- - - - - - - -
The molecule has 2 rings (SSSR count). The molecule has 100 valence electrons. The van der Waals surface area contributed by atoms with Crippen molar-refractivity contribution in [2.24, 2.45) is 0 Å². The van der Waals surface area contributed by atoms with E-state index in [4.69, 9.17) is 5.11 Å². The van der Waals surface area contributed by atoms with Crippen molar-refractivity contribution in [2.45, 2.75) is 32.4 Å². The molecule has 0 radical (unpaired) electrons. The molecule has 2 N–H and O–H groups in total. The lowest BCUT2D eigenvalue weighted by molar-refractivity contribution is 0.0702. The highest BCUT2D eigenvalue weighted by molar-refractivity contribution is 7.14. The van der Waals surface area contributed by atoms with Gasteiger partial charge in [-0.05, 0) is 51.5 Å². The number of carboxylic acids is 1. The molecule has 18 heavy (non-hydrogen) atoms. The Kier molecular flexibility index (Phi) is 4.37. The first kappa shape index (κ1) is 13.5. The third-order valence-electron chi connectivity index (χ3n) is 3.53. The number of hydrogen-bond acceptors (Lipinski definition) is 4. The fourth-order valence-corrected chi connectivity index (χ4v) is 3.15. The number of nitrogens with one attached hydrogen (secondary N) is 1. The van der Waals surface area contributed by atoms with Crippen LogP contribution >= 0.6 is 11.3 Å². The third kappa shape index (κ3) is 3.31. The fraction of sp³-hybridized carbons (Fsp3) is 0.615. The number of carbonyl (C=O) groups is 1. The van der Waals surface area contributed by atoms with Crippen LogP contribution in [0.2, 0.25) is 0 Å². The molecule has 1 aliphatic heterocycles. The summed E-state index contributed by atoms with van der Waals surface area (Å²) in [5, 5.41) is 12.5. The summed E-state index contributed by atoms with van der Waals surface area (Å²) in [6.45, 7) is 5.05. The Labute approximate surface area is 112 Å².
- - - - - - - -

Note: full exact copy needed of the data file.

The molecule has 2 rings (SSSR count). The molecule has 100 valence electrons. The van der Waals surface area contributed by atoms with Crippen molar-refractivity contribution in [2.24, 2.45) is 0 Å². The van der Waals surface area contributed by atoms with E-state index in [4.69, 9.17) is 5.11 Å². The van der Waals surface area contributed by atoms with Crippen molar-refractivity contribution in [2.45, 2.75) is 32.4 Å². The molecule has 0 radical (unpaired) electrons. The molecule has 2 N–H and O–H groups in total. The lowest BCUT2D eigenvalue weighted by molar-refractivity contribution is 0.0702. The highest BCUT2D eigenvalue weighted by molar-refractivity contribution is 7.14. The van der Waals surface area contributed by atoms with Gasteiger partial charge in [-0.05, 0) is 51.5 Å². The number of carboxylic acids is 1. The molecule has 18 heavy (non-hydrogen) atoms. The Kier molecular flexibility index (Phi) is 4.37. The first kappa shape index (κ1) is 13.5. The third-order valence-electron chi connectivity index (χ3n) is 3.53. The number of hydrogen-bond acceptors (Lipinski definition) is 4. The fourth-order valence-corrected chi connectivity index (χ4v) is 3.15. The number of nitrogens with one attached hydrogen (secondary N) is 1. The van der Waals surface area contributed by atoms with Crippen LogP contribution >= 0.6 is 11.3 Å². The third kappa shape index (κ3) is 3.31. The fraction of sp³-hybridized carbons (Fsp3) is 0.615. The number of carbonyl (C=O) groups is 1. The van der Waals surface area contributed by atoms with Crippen LogP contribution in [0.2, 0.25) is 0 Å². The molecule has 1 aliphatic heterocycles. The summed E-state index contributed by atoms with van der Waals surface area (Å²) in [5, 5.41) is 12.5. The summed E-state index contributed by atoms with van der Waals surface area (Å²) in [6.45, 7) is 5.05. The Labute approximate surface area is 112 Å².